Issue Date: April 14, 2008
Spying On Catalysts
For the first time, researchers have applied infrared microspectroscopy to monitor catalytic reactions as they occur within the pores of zeolite crystals (Angew. Chem. Int. Ed., DOI: 10.1002/anie.200705562). The technique provides scientists with a new procedure for probing the detailed relationship between a catalyst's structure and its function. The method also offers a means for elucidating reaction pathways mediated by industrially relevant catalysts such as zeolites.
Like law enforcement agents who search for ways to spy on criminals so they can catch the perpetrators "in the act," chemists try to develop methods to monitor catalysts under typical conditions and catch the catalysts promoting chemical reactions.
Developing analytical methods that are compatible with elevated temperatures and pressures and other standard catalysis reaction conditions is challenging. Yet a few in situ microscopy and spectroscopy methods that can scrutinize the internal surfaces of porous catalyst materials during the course of a reaction have already been developed. Now, researchers at Utrecht University, in the Netherlands, have added the molecular-structure-resolving power of vibrational spectroscopy to that small but growing collection of in situ analytical tools.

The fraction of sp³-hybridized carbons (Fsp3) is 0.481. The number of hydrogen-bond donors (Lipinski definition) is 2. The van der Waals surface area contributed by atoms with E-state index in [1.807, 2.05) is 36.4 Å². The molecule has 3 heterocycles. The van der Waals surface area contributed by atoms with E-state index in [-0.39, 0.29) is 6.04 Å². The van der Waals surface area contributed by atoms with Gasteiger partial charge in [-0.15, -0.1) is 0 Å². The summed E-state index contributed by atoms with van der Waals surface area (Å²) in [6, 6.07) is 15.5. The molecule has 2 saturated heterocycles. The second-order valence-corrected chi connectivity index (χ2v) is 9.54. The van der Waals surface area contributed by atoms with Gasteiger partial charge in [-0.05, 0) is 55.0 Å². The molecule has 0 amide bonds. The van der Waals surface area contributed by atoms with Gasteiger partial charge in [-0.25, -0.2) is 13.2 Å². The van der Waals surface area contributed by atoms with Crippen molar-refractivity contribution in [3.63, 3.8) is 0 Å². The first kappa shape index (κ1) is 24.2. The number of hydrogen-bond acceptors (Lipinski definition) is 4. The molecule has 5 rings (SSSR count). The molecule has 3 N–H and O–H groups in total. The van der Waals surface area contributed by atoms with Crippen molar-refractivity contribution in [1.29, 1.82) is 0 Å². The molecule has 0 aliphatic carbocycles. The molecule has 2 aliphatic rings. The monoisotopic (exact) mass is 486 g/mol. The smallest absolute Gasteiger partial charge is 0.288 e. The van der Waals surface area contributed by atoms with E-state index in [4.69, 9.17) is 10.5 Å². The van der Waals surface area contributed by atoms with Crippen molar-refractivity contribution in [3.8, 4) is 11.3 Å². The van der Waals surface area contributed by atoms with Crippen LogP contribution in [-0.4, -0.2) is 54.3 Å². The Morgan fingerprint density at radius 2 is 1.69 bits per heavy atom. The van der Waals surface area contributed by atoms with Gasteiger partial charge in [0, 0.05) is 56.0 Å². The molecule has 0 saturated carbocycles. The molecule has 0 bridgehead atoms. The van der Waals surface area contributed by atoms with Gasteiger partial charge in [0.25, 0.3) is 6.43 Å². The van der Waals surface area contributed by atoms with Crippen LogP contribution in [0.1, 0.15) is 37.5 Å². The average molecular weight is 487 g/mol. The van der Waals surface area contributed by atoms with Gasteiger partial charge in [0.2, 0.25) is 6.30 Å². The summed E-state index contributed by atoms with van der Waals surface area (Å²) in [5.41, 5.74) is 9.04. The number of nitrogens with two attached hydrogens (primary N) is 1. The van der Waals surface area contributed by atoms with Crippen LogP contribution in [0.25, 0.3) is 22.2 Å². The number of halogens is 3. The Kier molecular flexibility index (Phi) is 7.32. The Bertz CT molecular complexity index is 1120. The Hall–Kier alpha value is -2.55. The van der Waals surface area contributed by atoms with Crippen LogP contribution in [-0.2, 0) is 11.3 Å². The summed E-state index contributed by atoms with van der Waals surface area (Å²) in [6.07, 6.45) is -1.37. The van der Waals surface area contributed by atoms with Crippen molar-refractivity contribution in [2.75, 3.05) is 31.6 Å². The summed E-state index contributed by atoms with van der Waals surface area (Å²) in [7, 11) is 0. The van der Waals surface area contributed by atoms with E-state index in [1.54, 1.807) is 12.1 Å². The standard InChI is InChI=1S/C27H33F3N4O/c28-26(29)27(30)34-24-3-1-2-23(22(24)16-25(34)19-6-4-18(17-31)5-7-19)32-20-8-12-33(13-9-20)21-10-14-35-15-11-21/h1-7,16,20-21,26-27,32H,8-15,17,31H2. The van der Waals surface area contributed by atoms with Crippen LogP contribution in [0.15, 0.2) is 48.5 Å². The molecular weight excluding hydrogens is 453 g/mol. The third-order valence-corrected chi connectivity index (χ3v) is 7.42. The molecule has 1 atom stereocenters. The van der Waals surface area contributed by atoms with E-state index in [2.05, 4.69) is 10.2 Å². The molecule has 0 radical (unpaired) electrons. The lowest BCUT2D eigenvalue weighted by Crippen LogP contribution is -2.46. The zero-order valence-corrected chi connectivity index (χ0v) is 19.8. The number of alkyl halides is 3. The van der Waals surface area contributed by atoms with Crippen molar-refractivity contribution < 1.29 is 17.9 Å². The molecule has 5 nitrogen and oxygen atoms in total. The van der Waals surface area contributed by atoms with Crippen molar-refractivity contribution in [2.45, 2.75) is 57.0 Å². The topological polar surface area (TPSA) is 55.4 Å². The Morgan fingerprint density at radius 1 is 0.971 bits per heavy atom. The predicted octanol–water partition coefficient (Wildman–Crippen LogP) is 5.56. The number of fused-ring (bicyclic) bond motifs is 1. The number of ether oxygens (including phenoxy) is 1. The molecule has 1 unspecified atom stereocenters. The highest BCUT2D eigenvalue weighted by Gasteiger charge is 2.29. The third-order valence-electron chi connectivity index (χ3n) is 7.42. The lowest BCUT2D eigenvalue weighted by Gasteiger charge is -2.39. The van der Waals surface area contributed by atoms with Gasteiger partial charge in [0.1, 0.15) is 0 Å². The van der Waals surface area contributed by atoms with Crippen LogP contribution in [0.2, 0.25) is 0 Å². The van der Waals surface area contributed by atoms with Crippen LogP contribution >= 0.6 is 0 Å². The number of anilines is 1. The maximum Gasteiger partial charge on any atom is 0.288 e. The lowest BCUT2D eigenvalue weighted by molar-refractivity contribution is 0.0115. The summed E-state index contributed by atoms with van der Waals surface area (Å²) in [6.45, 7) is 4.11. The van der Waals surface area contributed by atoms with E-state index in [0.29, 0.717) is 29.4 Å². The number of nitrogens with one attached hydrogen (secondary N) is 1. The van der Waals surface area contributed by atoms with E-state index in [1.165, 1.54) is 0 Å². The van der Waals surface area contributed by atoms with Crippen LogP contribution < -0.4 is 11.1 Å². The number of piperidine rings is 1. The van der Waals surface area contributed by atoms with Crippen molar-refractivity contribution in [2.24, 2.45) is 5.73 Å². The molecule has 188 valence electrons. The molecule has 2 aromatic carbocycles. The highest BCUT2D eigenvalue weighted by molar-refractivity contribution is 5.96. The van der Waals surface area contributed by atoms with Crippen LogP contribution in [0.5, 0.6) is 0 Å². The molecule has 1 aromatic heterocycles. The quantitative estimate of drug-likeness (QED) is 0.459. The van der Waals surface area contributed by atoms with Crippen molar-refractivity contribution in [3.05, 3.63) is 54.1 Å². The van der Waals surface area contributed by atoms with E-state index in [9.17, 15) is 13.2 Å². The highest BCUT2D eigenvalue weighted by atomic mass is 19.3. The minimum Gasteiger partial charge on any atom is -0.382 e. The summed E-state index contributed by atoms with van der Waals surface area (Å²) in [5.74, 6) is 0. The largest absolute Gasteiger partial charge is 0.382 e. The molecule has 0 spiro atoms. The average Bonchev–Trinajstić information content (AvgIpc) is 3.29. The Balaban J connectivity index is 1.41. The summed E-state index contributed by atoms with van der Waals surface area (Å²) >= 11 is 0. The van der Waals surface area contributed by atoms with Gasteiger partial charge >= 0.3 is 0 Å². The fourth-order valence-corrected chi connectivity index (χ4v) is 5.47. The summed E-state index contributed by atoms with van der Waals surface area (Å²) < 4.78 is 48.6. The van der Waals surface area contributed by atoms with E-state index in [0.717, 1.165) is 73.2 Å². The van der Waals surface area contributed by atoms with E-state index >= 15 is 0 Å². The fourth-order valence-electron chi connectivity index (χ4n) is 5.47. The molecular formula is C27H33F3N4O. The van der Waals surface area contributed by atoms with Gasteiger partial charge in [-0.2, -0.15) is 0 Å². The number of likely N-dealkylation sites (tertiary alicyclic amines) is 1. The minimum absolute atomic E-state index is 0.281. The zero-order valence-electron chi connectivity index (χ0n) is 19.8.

Demonstrating the technique, chemistry professor Bert M. Weckhuysen, postdoc Eli Stavitski, and their coworkers exposed micrometer-sized crystals of an acidic zeolite, H-ZSM-5, to 4-fluorostyrene. They heated the samples and then probed the styrene oligomerization process in various ways with high-intensity synchrotron IR radiation. In one set of experiments, the group focused on a 5- × 5-μm region of a single crystal for a prolonged period to monitor the evolution of the oligomerization process over time in that spot. In other experiments, the researchers scrutinized larger areas by scanning individual crystals under the microscope's field of view.
Among other outcomes, the team observed the principal reaction intermediate, a bisphenyl-ylium cationic dimer. They identified that species by comparing calculated spectra to spectra measured experimentally. The group also deduced the dimeric cation's molecular orientation within the zeolite's channels and mapped its microscopic distribution across the catalyst both spatially and temporally.
Matthew Neurock, a professor of chemical engineering at the University of Virginia, notes that the new IR method, used either by itself or in conjunction with fluorescence and UV-Vis techniques, "will provide unprecedented resolution of the time and spatial mapping of reactant, intermediate, and product molecules in catalytically active microporous systems under actual catalytic working conditions." He adds that the method "will greatly increase our understanding of molecular transformations that follow during the course of catalytic reactions."
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